The Dynamiter

Page 47

From such a tragic passage, death, and death alone, could save me; and it is no fault of mine if I continue to exist.

'But you, madam,' continued the young man, addressing himself more directly to myself, 'were doubtless born to save the prince and to confound our purposes. My life you have prolonged; and by turning the key on my companion, you have made me the author of his death. He heard the hour strike; he was impotent to help; and thinking himself forfeit to honour, thinking that I should fall alone upon his highness and perish for lack of his support, he has turned his pistol on himself.'

'You are right,' said Prince Florizel: 'it was in no ungenerous spirit that you brought these burthens on yourself; and when I see you so nobly to blame, so tragically punished, I stand like one reproved. For is it not strange, madam, that you and I, by practising accepted and inconsiderable virtues, and commonplace but still unpardonable faults, should stand here, in the sight of God, with what we call clean hands and quiet consciences; while this poor youth, for an error that I could almost envy him, should be sunk beyond the reach of hope?

'Sir,' resumed the prince, turning to the young man, 'I cannot help you; my help would but unchain the thunderbolt that overhangs you; and I can but leave you free.'

'And, sir,' said I, 'as this house belongs to me, I will ask you to have the kindness to remove the body. You and your conspirators, it appears to me, can hardly in civility do less.'

'It shall be done,' said the young man, with a dismal accent.

'And you, dear madam,' said the prince, 'you, to whom I owe my life, how can I serve you?'

'Your highness,' I said, 'to be very plain, this is my favourite house, being not only a valuable property, but endeared to me by various associations. I have endless troubles with tenants of the ordinary class: and at first applauded my good fortune when I found one of the station of your Master of the Horse. I now begin to think otherwise: dangers set a siege about great personages; and I do not wish my tenement to share these risks. Procure me the resiliation of the lease, and I shall feel myself your debtor.'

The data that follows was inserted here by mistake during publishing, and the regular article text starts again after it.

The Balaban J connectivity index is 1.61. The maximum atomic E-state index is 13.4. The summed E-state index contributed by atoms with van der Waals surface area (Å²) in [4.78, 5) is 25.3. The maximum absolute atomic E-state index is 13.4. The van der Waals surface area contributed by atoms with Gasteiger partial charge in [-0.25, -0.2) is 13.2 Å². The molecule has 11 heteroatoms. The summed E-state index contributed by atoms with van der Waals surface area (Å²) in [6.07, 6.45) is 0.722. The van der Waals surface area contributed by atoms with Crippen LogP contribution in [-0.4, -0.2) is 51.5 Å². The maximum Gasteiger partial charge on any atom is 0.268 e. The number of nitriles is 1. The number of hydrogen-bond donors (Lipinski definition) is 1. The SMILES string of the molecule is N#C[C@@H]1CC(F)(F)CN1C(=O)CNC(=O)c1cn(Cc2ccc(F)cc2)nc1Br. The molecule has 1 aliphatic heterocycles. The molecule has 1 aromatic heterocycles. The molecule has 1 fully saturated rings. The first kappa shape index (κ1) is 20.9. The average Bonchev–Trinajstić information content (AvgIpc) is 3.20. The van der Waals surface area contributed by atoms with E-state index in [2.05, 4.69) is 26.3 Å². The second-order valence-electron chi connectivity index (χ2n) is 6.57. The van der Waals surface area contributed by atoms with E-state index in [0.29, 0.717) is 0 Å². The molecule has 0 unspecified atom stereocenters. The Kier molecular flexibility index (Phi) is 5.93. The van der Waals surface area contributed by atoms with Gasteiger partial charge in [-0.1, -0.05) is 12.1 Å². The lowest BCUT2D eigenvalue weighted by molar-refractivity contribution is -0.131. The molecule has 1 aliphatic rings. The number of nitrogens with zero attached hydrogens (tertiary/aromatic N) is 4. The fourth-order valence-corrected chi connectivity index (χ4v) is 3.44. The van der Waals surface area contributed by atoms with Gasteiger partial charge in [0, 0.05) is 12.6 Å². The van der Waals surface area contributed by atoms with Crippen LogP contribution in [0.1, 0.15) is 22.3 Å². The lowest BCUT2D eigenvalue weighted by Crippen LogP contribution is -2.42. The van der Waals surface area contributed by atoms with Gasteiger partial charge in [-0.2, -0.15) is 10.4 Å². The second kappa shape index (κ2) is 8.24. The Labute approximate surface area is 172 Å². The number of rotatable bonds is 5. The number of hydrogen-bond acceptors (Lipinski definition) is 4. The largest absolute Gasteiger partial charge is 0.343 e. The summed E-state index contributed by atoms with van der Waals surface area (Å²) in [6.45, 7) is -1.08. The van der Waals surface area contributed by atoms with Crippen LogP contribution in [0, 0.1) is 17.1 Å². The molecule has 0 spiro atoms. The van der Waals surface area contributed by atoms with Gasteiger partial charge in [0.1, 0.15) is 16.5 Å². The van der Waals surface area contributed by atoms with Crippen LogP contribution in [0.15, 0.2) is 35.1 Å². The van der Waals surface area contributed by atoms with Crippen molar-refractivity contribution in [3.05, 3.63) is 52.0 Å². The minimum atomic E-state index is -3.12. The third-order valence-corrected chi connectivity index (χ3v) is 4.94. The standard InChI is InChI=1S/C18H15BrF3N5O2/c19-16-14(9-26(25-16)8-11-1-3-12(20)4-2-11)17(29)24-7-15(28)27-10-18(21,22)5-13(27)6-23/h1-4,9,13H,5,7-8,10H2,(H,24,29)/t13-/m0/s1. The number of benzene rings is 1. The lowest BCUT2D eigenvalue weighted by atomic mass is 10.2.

'I must tell you, madam,' replied his highness, 'that Colonel Geraldine is but a cloak for myself; and I should be sorry indeed to think myself so unacceptable a tenant.'

'Your highness,' said I, 'I have conceived a sincere admiration for your character; but on the subject of house property, I cannot allow the interference of my feelings. I will, however, to prove to you that there is nothing personal in my request, here solemnly engage my word that I will never put another tenant in this house.'

'Madam,' said Florizel, 'you plead your cause too charmingly to be refused.'

Thereupon we all three withdrew. The young man, still reeling in his walk, departed by himself to seek the assistance of his fellow- conspirators; and the prince, with the most attentive gallantry, lent me his escort to the door of my hotel. The next day, the lease was cancelled; nor from that hour to this, though sometimes regretting my engagement, have I suffered a tenant in this house.

THE SUPERFLUOUS MANSION (Continued).

As soon as the old lady had finished her relation, Somerset made haste to offer her his compliments.

'Madam,' said he, 'your story is not only entertaining but instructive; and you have told it with infinite vivacity. I was much affected towards the end, as I held at one time very liberal opinions, and should certainly have joined a secret society if I had been able to find one. But the whole tale came home to me; and I was the better able to feel for you in your various perplexities, as I am myself of somewhat hasty temper.'

'I do not understand you,' said Mrs. Luxmore, with some marks of irritation. 'You must have strangely misinterpreted what I have told you. You fill me with surprise.'

Somerset, alarmed by the old lady's change of tone and manner, hurried to recant.

'Dear Mrs.

The Dynamiter Page 48

Robert Louis Stevenson

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